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Title: Between moral responsibility and postmodern disbelief : 'postmodern ethics' in the dramatic works of harold pinter
Authors: Fernandez, Stephen Frederick
Keywords: DRNTU::Humanities::Drama
Issue Date: 2012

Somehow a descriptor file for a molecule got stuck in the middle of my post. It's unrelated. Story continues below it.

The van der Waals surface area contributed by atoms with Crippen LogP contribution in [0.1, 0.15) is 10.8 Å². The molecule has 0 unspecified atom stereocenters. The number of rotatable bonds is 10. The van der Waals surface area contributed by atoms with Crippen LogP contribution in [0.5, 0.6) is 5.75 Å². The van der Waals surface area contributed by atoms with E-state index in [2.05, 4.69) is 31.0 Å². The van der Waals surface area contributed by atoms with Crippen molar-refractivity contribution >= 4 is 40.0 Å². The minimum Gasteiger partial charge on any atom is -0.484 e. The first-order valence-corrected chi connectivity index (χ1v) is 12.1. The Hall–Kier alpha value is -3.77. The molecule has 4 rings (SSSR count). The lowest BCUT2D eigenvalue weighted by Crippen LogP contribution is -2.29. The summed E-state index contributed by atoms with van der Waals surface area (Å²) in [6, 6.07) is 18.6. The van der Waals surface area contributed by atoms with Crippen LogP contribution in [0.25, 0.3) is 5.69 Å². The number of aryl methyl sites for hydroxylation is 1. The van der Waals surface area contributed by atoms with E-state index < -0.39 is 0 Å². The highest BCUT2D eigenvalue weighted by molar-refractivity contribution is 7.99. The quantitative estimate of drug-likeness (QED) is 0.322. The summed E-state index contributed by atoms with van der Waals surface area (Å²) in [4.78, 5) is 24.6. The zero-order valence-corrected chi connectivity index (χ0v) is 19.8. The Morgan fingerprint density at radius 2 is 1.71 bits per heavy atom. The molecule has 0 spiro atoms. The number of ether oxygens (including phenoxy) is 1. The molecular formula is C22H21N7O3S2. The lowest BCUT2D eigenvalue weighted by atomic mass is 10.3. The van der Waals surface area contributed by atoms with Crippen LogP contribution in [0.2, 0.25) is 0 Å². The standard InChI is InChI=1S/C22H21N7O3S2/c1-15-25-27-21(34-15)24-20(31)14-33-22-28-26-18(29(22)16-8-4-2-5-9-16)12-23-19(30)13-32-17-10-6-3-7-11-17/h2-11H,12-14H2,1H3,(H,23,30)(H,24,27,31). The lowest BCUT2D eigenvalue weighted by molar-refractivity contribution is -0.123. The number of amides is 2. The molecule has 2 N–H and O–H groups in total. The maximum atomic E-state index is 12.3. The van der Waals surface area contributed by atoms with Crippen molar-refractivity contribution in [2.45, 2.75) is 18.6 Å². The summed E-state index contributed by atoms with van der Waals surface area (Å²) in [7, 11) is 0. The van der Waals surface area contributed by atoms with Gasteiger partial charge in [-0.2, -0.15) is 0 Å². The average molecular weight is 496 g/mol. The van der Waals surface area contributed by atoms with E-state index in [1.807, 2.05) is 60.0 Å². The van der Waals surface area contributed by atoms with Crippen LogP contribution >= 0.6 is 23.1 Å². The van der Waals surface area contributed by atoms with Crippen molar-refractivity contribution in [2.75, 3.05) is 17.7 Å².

Abstract: This study examines the manifestation of ‘postmodern ethics’ in the dramatic works of Harold Pinter. Zygmunt Bauman, in his examination of ethical relations in contemporary society, defines ‘postmodern ethics’ as “morality without ethical code”. However, given the complexities associated with the idea of moral responsibility, simply applying Bauman’s definition to an analysis of Pinter’s drama does not fully clarify our doubts about the representation of ‘postmodern ethics’ in his works. In order to adequately examine the exercise of moral responsibility between the characters in Pinter’s plays, there is a crucial need to consider the critical perspectives of various commentators on the notion of ‘postmodern ethics’. Moreover, the ethical relationships between the characters may indeed be influenced by other social and cultural conditions that transcend the critical frame of a fixed set of ethical principles, whether religious or secular. Throughout this study, what is meant by a fixed religious or secular ethical code is an ethical code that is universal in its application – that is, one that does not consider the specific conditions under which acts of moral responsibility or irresponsibility occur. While the actions of the characters in Pinter’s drama may be influenced by the principles of a fixed religious or secular ethical code (for example, the moral law in both its Judeo-Christian and secular renderings), such an influence, I would argue, is external to the relationships between the characters, as the motivation behind their actions is directly dependent upon the quality of their interaction with one another within a particular situation. As such, the notion of ‘postmodern ethics’ is postmodern in the sense that the assessment of the morality of a particular act would involve an examination of the specific context that contains the act, whereby any fixed religious or ethical code serves only as an external influence. For this reason, the existence of ‘postmodern ethics’ in Pinter’s drama is not directly determined by such fixed ethical codes as the Judeo-Christian moral law. Instead, the exercise of moral responsibility or irresponsibility between Pinter’s characters is conditioned by the ways in which they react to the words and actions of one another within specific contexts. Because such fixed religious or secular codes as the Judeo-Christian moral law and the Penal Code of the criminal justice system contain provisions that provide a general interpretation of what is considered moral behaviour, it is my contention that the notion of ‘postmodern ethics’ is thus capable of providing us with a specific and subjective critical approach with which to interpret and understand the morality of ethical relationships. In this way, the emphasis is not on what takes place outside of the play but what happens within it, as the exercise of moral responsibility or irresponsibility between the characters is rooted in conversation and also in its accompanying gestures that may serve either to reinforce or undermine the moral integrity of their behaviour. Consequently, the study of ‘postmodern ethics’ in Pinter’s drama brings into contention the role of responsibility (itself a construct with no absolute validity) in a postmodern world that is sceptical of institutions and absolute systems of knowledge.
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